How Dreamschool Finder was created

The Globe developed Dreamschool Finder as an online tool to help parents locate the public school that best meets the educational needs of their children.

The tool allows parents to decide what factors are most important in the schools they want for their children.

The online tool, found at, was developed with Jack Schneider, an assistant professor of education at the College of the Holy Cross in Worcester; Anil Nathan, an assistant professor of economics at Holy Cross; and Alvin Chang, a freelance developer formerly at the Globe.


“We wanted to provide a more comprehensive view of schools,” said Schneider. “My belief is that every school can be good. That is not something necessarily reflected in raw test scores.”

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The tool can help parents identify schools that align more with their values and for finding the unique strengths of different schools, he said.

The tool is built around six criteria for high schools, and four for middle and elementary schools. The data can be broken down across geographic lines, too — allowing users to search statewide, or north, south, and west of Boston. All the data come from the state Department of Elementary and Secondary Education and are the most recent available.

Mathematics growth; English language arts growth: The Student Growth Percentile score compares a student’s performance versus other students in the state who performed similarly. Measuring growth rather than net scores theoretically makes it possible to compare schools with vastly different student populations.

School climate: This looks at graduation rates, dropout rates, and the college ambitions of seniors. Graduation rates are 50 percent of the score; dropout rates, 20 percent; college ambition, 30 percent. Graduation from high school and intent to pursue a higher education — whether at a four- or two-year college — represent a significant commitment, and can signal student feeling about the importance of school work and broader community support for education.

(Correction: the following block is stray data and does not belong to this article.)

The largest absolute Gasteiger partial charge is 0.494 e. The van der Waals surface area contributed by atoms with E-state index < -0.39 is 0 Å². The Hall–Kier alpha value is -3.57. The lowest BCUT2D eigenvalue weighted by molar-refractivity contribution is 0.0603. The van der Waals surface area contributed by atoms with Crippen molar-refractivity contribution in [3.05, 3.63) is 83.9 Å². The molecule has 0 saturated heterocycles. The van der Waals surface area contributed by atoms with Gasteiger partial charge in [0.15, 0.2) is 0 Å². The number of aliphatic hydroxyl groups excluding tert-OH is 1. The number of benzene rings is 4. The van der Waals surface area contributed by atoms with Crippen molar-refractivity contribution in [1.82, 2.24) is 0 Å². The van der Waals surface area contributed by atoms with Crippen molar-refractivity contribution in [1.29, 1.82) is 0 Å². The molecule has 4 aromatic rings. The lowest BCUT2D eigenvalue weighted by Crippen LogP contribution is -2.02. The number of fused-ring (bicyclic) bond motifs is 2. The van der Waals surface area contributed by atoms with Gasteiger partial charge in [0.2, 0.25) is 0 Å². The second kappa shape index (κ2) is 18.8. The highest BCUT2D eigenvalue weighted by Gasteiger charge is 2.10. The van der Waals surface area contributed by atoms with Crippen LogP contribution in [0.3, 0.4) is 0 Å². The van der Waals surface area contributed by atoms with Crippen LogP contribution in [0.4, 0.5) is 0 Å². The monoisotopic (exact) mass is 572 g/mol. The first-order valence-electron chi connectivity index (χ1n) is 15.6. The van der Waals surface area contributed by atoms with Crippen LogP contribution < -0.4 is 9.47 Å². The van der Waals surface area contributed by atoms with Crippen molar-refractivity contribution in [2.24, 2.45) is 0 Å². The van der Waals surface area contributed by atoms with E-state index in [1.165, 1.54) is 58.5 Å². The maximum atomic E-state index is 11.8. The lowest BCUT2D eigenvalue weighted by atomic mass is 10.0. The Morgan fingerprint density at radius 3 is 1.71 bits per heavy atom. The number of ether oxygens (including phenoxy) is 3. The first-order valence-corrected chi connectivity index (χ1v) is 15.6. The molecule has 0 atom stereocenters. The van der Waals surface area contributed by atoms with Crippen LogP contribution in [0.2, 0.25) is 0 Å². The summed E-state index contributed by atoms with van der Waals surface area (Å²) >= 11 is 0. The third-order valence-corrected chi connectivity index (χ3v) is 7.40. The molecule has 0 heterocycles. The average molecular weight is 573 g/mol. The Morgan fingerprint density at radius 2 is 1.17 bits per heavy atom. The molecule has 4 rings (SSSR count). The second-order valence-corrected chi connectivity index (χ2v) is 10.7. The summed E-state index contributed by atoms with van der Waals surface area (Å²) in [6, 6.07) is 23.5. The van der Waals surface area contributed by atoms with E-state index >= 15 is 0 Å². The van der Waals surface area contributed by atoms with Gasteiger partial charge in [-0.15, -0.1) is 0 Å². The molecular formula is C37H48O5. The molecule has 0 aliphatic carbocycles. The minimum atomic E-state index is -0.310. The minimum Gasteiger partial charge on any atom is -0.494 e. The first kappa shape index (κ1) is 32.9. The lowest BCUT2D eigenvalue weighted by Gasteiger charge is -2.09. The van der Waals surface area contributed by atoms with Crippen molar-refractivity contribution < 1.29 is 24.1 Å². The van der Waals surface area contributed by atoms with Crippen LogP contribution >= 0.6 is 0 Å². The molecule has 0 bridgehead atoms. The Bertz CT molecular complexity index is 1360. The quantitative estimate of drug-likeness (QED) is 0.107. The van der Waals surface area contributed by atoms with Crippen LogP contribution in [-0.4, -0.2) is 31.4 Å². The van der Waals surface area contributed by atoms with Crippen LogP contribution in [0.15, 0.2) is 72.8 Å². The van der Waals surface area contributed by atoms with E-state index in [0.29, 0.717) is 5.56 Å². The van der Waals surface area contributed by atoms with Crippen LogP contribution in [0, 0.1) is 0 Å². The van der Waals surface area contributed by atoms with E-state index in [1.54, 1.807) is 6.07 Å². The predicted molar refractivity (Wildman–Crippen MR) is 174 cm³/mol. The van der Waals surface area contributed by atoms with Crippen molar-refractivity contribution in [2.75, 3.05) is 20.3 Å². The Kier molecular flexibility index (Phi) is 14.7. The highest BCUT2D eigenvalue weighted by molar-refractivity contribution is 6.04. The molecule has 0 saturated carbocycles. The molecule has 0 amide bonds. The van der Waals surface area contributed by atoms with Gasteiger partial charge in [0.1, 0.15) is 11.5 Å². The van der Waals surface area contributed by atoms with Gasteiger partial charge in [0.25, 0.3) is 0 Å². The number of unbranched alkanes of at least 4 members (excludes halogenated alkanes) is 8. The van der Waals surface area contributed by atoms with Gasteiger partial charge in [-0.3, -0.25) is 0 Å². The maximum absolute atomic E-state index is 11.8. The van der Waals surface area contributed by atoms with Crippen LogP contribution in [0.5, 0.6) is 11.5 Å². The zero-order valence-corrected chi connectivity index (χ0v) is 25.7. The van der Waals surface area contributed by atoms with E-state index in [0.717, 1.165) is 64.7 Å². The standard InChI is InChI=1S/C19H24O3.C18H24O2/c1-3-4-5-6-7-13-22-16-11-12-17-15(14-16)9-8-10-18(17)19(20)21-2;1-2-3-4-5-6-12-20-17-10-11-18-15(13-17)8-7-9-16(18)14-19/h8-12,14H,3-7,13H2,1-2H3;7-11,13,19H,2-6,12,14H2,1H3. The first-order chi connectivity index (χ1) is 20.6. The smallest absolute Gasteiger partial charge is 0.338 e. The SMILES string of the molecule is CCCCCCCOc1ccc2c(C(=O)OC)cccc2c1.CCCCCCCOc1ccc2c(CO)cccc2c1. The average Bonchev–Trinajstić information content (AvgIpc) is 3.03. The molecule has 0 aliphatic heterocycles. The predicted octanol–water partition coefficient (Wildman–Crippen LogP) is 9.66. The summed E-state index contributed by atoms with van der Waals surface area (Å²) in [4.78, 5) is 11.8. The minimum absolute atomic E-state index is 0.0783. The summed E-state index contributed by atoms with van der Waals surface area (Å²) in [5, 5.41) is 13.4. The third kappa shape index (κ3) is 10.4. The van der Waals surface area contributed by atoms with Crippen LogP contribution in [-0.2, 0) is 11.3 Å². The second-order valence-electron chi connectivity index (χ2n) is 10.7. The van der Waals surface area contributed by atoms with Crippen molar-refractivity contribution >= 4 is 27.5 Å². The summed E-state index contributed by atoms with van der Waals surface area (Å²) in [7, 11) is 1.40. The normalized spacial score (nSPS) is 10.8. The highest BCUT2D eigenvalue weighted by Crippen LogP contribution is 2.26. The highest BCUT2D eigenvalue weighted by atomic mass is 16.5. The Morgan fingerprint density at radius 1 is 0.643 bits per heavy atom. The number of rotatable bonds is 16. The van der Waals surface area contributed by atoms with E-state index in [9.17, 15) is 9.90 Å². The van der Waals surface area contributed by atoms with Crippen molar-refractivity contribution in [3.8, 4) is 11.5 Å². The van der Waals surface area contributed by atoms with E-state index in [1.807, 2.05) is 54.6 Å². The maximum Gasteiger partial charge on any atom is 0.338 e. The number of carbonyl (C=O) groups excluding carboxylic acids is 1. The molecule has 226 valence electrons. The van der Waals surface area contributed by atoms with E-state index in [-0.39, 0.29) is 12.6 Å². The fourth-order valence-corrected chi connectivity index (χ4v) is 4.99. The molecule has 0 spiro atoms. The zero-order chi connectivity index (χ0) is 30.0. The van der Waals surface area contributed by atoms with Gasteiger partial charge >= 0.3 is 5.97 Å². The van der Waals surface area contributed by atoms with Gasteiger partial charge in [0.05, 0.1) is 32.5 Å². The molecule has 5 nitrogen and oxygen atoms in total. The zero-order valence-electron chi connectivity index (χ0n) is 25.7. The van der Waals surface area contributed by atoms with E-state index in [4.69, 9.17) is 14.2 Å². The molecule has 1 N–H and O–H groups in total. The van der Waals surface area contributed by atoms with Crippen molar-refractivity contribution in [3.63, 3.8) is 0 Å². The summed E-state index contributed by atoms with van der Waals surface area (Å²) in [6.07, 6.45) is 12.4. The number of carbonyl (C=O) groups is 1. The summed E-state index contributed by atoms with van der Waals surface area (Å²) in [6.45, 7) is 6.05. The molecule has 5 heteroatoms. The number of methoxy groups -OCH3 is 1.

College readiness: Sharing equal weight in this category are SAT writing scores and the percentage of Advanced Placement exam scores of 3 or higher. SAT writing and AP exam scores — particularly for subjects such as calculus BC or physics — have proven to be reliable predictors of college success in many studies.

School resources: This category looks at the amount of money spent per pupil by the school. Some research indicates that money may play a smaller role than the public imagines in determining success or failure of a student and their school. The data also give no indication how the money is spent. Nevertheless, it is clear that money matters in schooling, providing students with a range of opportunities that might otherwise be unavailable.

Diversity: A school’s racial mix is compared with a theoretical notion of “perfect diversity” (25 percent each of white, black, Latino/Hispanic, and other), and scored higher if closer to this point. Research indicates that a diverse mix of students can produce a range of positive outcomes for young people, such as cultural awareness and enhanced sense of openness.

“We’re trying to get a fair comparison of schools, not just based on obvious stats like graduation rates and SAT scores,” said Nathan.

No system is perfect. This online tool has flaws, too. For example, figures were not available for all schools in all categories. Schools are excluded from a particular ranking if they have no data; charter schools do not have data on per pupil spending, so are excluded if a Dreamschool user performs a search in that category. In such cases, users should not plug a percentage into categories that exclude systems they are interested in.


But the tool does offer parents a path to help them navigate the state’s many public schools, and point them to a school that offers the best academic opportunities for their children.

‘We wanted to provide a more comprehensive view of schools. . . . Every school can be good. That is not something necessarily reflected in raw test scores.’

More details about how the tool was created can be found at

Matt Carroll can be reached at Follow him on Twitter @globemattc.